EASA has published its proposal to amend the current EU rules on flight and duty time limitations and rest requirements (FTL) for commercial air transport. EASA says that the final proposal, known as an Opinion, contains more than 30 safety improvements compared to current requirements and introduce new limitations to the way crews can be scheduled.
According to EASA, the Opinion takes full account of the fact that fatigue is one of the main factors affecting human performance and makes no provision for increased pilot flight hours. Other concerns which are addressed include pilots’ split duty, rest compensating time zone differences, reduced rest arrangements and extension of flight duty period due to in-flight rest.
EASA’s Executive Director, Patrick Goudou, said, “These harmonised flight crew duty time rules are based on scientific evidence, risk assessment and best practice.”
Throughout the process, the British Airline Pilots Association (BALPA) has led a prominent campaign against EASA’s original proposed increase in Flight Time limitations.
Commenting on EASA’s final ‘Opinion’, Jim McAuslan, BALPA General Secretary, said, “There are one or two improvements in this iteration of the rules but, by and large, these proposals are even worse than the previous draft.”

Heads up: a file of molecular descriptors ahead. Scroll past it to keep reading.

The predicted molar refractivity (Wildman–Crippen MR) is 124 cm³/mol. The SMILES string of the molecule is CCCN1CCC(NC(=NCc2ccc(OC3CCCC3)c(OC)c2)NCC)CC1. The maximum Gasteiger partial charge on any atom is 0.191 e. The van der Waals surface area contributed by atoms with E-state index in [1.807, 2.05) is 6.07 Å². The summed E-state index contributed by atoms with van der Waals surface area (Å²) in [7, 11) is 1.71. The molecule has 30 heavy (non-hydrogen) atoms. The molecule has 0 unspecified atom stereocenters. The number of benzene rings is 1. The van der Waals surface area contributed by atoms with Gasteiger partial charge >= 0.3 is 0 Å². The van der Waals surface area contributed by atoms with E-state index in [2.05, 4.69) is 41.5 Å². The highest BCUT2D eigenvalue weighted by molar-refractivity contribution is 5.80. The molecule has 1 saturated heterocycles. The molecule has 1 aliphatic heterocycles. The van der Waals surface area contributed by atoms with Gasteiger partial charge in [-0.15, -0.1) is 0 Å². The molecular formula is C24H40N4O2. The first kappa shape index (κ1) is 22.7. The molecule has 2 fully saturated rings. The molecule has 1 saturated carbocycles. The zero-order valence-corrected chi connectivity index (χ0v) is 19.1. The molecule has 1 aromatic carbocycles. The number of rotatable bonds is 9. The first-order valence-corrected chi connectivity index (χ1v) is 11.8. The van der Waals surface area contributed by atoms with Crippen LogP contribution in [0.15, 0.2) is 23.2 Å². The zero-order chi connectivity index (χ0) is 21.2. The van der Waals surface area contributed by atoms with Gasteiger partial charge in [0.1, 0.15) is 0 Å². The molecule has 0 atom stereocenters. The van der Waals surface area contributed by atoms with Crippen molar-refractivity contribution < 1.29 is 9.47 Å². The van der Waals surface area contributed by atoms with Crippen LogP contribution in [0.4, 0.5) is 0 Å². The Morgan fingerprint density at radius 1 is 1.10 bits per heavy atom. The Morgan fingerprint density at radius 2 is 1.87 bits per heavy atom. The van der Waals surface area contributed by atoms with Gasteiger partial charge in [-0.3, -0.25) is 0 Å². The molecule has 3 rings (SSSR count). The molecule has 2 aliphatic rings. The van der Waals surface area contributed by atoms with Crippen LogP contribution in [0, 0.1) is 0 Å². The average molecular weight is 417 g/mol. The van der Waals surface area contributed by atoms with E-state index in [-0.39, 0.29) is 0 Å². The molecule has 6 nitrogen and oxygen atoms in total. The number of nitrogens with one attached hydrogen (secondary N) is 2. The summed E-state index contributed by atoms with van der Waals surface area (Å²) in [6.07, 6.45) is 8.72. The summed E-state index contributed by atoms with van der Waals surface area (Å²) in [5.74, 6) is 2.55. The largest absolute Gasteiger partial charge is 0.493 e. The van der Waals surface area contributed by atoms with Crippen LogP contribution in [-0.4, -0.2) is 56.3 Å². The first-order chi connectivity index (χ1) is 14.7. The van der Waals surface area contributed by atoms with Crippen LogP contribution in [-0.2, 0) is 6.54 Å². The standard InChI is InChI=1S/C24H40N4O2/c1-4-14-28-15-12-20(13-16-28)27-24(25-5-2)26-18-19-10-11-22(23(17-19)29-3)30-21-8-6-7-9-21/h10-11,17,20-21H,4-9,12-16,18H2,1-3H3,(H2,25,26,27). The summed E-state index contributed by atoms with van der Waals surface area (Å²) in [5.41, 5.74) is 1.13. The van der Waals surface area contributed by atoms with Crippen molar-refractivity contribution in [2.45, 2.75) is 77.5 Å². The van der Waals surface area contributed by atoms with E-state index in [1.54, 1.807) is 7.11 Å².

Mr McAuslan explained that the proposals could see pilots working double the number of early starts in a row compared to the current UK standards, being on duty 15% more over two weeks and flying longer at night than the scientists say is safe.
He added, “Let me be clear. This is not about pilots wanting to work less. The overall number of hours pilots will fly in a year will remain the same, but the distribution of those hours can be done in a safe or unsafe way. The UK currently has the safest skies in Europe, but the Government seems ready to ditch all that in favour of harmonisation. Neither pilots nor the travelling public will understand the sense in that.
“We will be meeting the Transport Minister, Simon Burns, later this month. If he insists that the Government has to adopt these new rules, he must commit to ‘safety enhancements’ to cover black holes which would otherwise be a safety reduction for the UK.” www.balpa.org
The Opinion will now enter the legislative process. It will be finalised by the European Commission and must be approved by Member States, with Parliamentary scrutiny. The new rules are expected to be adopted into EU law after mid-2013 and fully implemented by the end of 2015. www.easa.europa.eu